Sex markers identification is an important step to characterize SD systems [32,33,34,35,36,37,38]. Using two complementary whole-genome approaches, we characterized genomic regions containing sex-linked markers. In our experimental goldfish population, these sex-linked markers are genomic DNA variations including gaps, indels and SNPs that present heterozygote polymorphisms in all males and complete homozygosity in all females. This male-specific heterozygosity pattern agrees with a male heterogametic XX/XY system as previously reported using progeny testing of hormonally sex-reversed breeders . We found, however, a strong environmental influence leading to a relatively high proportion (around 50%) of female-to-male sex-reversal in the first experimental population that we used for the RAD-Sequencing approach. These animals were actually two-year old goldfish raised in an outdoor experimental facility and obtained at different spawning times i.e., from May–June to late September. Some of these animals experienced early development during summer time at potentially higher temperature and others had their early developmental period at lower temperatures. Considering the known effects of high temperature on female-to-male sex reversal in goldfish , the fact that some of these fish were exposed to a high summer temperature could explain this relatively high percentage of female-to-male sex-reversed animals. This high percentage was not found in our other experiments in which fish were raised in indoor recirculating system facilities with a tightly controlled low temperature (18 °C) maintained throughout the whole early development phase (3 months). This situation indeed confirms earlier findings showing that temperature is probably a major trigger of neomasculinization in goldfish, but we also found that even at this low temperature there was still a small percentage of female-to-male sex-reversal (7.8%), suggesting that other environmental factors, potentially social factors as demonstrated in other species [8, 39], could also play a role on goldfish sex determination. Apart from goldfish, sex determination in other teleost fish, including Tilapia , medaka  and tongue sole  is also regulated by temperature, which overrides the genetic sex determination mechanisms and leads to female-to-male sex reversal. By developing genetic sexing tools in our goldfish population allowing the identification of Y-allele carrying animals, we also brought additional evidence that some of these phenotypic males were indeed sex-reversed XX genetic females. These genetic sexing tools are indeed important for better deciphering genetic and environmental sex determination. But these genetic sexing tools have only been validated in our experimental strain of goldfish, and more work would now be needed in order to extend these results to all populations of goldfish. This is especially important in the case of goldfish as this species has a long history of human domestication and selection that could have favored switches in its sex determination system like what has been found for instance in zebrafish .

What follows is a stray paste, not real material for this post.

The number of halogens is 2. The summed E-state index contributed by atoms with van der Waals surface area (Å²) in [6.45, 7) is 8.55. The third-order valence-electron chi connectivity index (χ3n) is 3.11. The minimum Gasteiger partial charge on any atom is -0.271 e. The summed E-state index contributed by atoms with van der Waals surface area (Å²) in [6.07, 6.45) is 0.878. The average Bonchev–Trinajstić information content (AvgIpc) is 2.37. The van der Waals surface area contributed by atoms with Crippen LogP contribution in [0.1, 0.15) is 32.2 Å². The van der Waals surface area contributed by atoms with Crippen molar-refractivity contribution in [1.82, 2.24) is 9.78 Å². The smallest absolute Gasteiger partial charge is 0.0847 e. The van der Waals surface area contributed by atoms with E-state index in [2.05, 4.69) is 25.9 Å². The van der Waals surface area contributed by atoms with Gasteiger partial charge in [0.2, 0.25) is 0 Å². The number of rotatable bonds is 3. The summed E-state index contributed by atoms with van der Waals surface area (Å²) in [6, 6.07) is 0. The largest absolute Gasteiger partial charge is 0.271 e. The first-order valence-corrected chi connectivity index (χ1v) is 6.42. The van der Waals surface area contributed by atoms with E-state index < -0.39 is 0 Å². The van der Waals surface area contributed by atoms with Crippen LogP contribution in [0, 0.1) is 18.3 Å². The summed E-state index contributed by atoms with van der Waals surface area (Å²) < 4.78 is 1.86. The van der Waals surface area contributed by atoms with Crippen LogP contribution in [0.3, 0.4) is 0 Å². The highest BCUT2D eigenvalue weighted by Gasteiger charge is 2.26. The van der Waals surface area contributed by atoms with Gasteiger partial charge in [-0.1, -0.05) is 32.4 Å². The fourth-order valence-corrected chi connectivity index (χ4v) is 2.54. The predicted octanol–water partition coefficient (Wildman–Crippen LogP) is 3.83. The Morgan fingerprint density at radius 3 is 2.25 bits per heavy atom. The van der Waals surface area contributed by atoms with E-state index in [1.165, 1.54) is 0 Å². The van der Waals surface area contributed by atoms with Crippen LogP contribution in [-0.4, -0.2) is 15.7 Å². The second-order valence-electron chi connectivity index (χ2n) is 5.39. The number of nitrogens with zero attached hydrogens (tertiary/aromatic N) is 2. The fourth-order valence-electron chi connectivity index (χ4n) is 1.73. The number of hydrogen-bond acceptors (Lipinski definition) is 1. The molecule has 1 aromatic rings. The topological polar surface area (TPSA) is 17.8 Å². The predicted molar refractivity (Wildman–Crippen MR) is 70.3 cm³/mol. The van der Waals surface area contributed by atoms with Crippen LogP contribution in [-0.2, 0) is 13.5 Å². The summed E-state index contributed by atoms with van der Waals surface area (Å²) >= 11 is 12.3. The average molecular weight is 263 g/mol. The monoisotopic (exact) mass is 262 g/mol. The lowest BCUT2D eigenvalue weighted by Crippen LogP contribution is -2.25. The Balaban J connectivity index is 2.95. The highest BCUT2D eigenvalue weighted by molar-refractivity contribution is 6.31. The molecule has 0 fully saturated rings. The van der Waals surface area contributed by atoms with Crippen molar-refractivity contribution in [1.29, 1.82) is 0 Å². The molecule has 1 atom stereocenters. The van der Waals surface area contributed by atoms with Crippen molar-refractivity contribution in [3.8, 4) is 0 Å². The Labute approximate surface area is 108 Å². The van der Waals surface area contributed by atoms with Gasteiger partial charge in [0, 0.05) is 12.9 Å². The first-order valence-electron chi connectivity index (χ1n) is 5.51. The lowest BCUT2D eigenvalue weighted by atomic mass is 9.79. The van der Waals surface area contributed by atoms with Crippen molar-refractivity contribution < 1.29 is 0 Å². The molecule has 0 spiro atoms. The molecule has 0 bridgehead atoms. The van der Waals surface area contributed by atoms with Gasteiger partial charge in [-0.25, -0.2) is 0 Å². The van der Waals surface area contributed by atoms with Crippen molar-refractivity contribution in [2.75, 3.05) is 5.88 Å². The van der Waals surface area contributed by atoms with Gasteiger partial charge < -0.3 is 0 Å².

Sex determination in vertebrates is highly variable with the major exceptions of Eutherian mammals and birds in which XX/XY and ZZ/ZW monofactorial sex determination systems have been conserved over a long evolutionary period [43, 44]. In contrast, fish exhibit much more diverse and dynamic sex determination [9, 10, 45], with monofactorial and polyfactorial [46, 47] genetic systems and frequent switches and turnovers of master sex-determining genes [12, 14, 15, 17, 21, 48]. In our experimental goldfish population, we identified male-specific markers and obvious male-specific SNPs strongly enriched on LG22. This result confirms that goldfish has an XX-XY system  and also indicated that LG22 is the sex chromosome in our experimental goldfish population. Evidence is accumulating for the hypothesis that sex chromosomes, in most cases, evolve from autosomes with de novo initial evolution of a new sex determination mechanism that subsequently becomes fixed and extended by the suppression of recombination on the sex chromosome in the vicinity of the initial sex locus, which may increase the size of this non recombining sex determination locus . In our goldfish experimental population, ~ 11.7 Mb of LG22 contains numerous male-specific SNPs. A similar large size of the non-recombining region on the sex chromosomes was also found in tilapia including 17.9 Mb in Sarotherodon melanotheron (Rüppell, 1852) and 10.7 Mb in Oreochromis niloticus (Linnaeus, 1758) [30, 31]. This large non-recombining region on LG22 contains 373 gene models based on the goldfish genome annotation and also a large number of transposable elements (TEs) that were found in the male specific contigs identified by our RAD-Sex and our draft genome analysis. Enrichment of TEs around sex loci has been found in other vertebrate species  and may play a crucial role for suppression of recombination leading to an expansion of sex chromosome divergence.